Words by Kate Steinberg
Photos by Georgia Matthews
Blenheim is a neat little not-for-profit festival which feels like someone trimmed a branch off the WOMADelaide bush and planted it on the side of a hill; only everything is thoughtfully honed and condensed to its purest form. Lying down to relax under the umbrella tent at the centre of the festival, you’re only a few steps away from two stages boasting amazing artists, a beautiful selection of local food, and a sweet little line of unique shops. If you’re ever wondering what’s good about South Australia, it’s all here. Read on for Kate Steinberg's recount of Blenheim 2017 below...
The old guy camping next to us paused part-way through assembling the awning on his van to throw me a big metal thing. “It’s called a ‘D-Clamp,’” he said helpfully, scratching his beard, which was a polite way of insinuating that a plastic bottle of apple juice is a comparatively dumb thing to hammer tent pegs with. Thanks dad. He was right though – I can probably credit him with our tent staying in the ground for the duration of the festival, and not flipping into a lake. To our credit, our methods were absolutely not the least sensible/orthodox of the weekend – wandering the hill early on the first day, my tent-mate Georgia and I saw canopies perched on top of cars, broken-down vans towed up and chocked-up as sleeping capsules, and the occasional insanity of an open-air outdoor mattress.
Blenheim’s intimate-capacity campground is sandwiched between a dust-bowl and a clean blue slice of sky in South Australia’s Clare Valley, skirted with carefully cultivated vineyards and gentle green hills. This year, for their first ever two-day festival stint, the days were dazzling and hot, tag-teamed with ruthlessly cold nights, which had the endearing side-effect of complacent, ill-advised outfits on party-goers throughout. Windbreakers paired with dirty faces and booty shorts, bare glittery chests with beanies and track pants – a weird, very Australian-feeling mix of unself-conscious, belligerent relaxation that, I’ll confess, I’m super into.
Thursday early on, Georgia and I approached a cosy, glowing little stage – the Green Goat – to soak up Pat Ramm’s gorgeous commencing set, red wine in hand. He cut a pleasantly incongruous figure onstage – a gentle mannered, earnest- sounding local boy with a roaring, resonant acoustic guitar tone that kept the room still and staring. If you’ve ever caught yourself wondering what Daniel Johns might have sounded like if he’d grown up outside the ‘burbs, well…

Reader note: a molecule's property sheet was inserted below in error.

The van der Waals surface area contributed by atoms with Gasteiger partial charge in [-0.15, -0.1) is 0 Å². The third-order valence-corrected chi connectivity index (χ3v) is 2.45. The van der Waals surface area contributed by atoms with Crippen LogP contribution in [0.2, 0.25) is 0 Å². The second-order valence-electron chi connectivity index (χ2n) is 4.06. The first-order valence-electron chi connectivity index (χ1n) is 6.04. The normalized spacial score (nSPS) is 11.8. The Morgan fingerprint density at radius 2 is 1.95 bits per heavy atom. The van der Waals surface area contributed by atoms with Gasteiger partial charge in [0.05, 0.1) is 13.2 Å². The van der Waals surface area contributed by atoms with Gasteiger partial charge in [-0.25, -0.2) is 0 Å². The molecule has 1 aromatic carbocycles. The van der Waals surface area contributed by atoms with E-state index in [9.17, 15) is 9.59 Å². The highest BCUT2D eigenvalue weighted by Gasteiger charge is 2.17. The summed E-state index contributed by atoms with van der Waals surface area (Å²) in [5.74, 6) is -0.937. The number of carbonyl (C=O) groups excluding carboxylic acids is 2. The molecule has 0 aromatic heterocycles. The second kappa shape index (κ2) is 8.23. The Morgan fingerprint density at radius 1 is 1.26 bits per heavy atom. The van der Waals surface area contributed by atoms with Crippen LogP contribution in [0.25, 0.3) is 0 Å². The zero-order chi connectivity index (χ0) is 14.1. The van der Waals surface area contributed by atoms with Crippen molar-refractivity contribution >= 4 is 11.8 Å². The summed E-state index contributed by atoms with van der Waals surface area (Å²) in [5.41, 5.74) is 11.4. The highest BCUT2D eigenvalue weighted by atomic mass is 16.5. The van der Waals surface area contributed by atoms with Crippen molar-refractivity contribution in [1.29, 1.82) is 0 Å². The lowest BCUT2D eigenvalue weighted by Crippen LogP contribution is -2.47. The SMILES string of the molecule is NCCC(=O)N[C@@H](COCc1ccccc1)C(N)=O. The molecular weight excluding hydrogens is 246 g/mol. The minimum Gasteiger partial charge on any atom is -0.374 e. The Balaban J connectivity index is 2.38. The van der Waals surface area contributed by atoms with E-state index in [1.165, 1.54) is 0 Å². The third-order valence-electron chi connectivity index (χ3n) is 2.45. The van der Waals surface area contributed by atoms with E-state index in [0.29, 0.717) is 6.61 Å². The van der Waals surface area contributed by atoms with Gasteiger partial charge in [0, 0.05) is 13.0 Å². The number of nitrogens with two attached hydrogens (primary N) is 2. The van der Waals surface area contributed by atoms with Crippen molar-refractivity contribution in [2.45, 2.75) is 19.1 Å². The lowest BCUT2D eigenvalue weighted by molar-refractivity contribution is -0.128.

Despite having caffeinated myself between sets, we were still unprepared for the complementary ferocities of both Runebilly Rattle and Bortier Okoe. Runebilly had that shambling, charming madness that you’d imagine shaking an old-timey bar, but with a tight and eloquent musicianship to boot. Bortier and his band’s contagious, smiling energy had us vibrating like tuning forks.
After learning the hard way that I was going to have to pace myself over the weekend if I didn’t want to throw up and die, I retreated – with Georgia and a box of Forage Supply Co’s glorious vegan nachos – to the resident skate ramp that’s so bizarrely out of place it looks like it was dragged-and-dropped inside a beautiful bluestone building by someone messing around on The Sims. It’s pretty good stuff. I realised after a bit though that I was expending physical energy willing people not to break their arms on the ramp (good news, it worked), so I decided to scuttle into my tent alongside all of the inevitable spiders and try my luck at fun again on Friday.
For most of Friday morning and afternoon, we reclined under the umbrella tent and listened to the carrying, haunting vocals of both Aidan Jazzy Jones and Juno with the rest of the tent-sitters, before being delighted by the more buoyant, up-tempo roving performers, Various Nefarious, who came around twice to charm us with their cheeky Transatlantic swing.
The afternoon picked up a little with a performance in Green Goat by Lazy Eye, where I gawked at the singer’s industrial-looking antique organ – so to speak – and their intense, statuesque guitarist. Before taking a change of scenery and wandering outside to look at the lovely, sinister but very silly sound and art installation by the folks at The Bait Fridge. I enjoyed overhearing a girl say solemnly to her partner, “It’s a bit intense for me?” gesturing vaguely at an oscillating creature composed entirely of red rubber gloves. Me too, buddy.
My favourite acts of the festival all came at once, toward the end. Bullhorn, Tijuana Cartel and Urtekk killed me, resurrected me and killed me again (Happy Easter). I’m unable to process the depth of the funk. The entire present crowd went all-in – it was full-capacity, high-energy ridiculousness. Please look up everything these artists have ever done. The funeral for my quads is on Monday.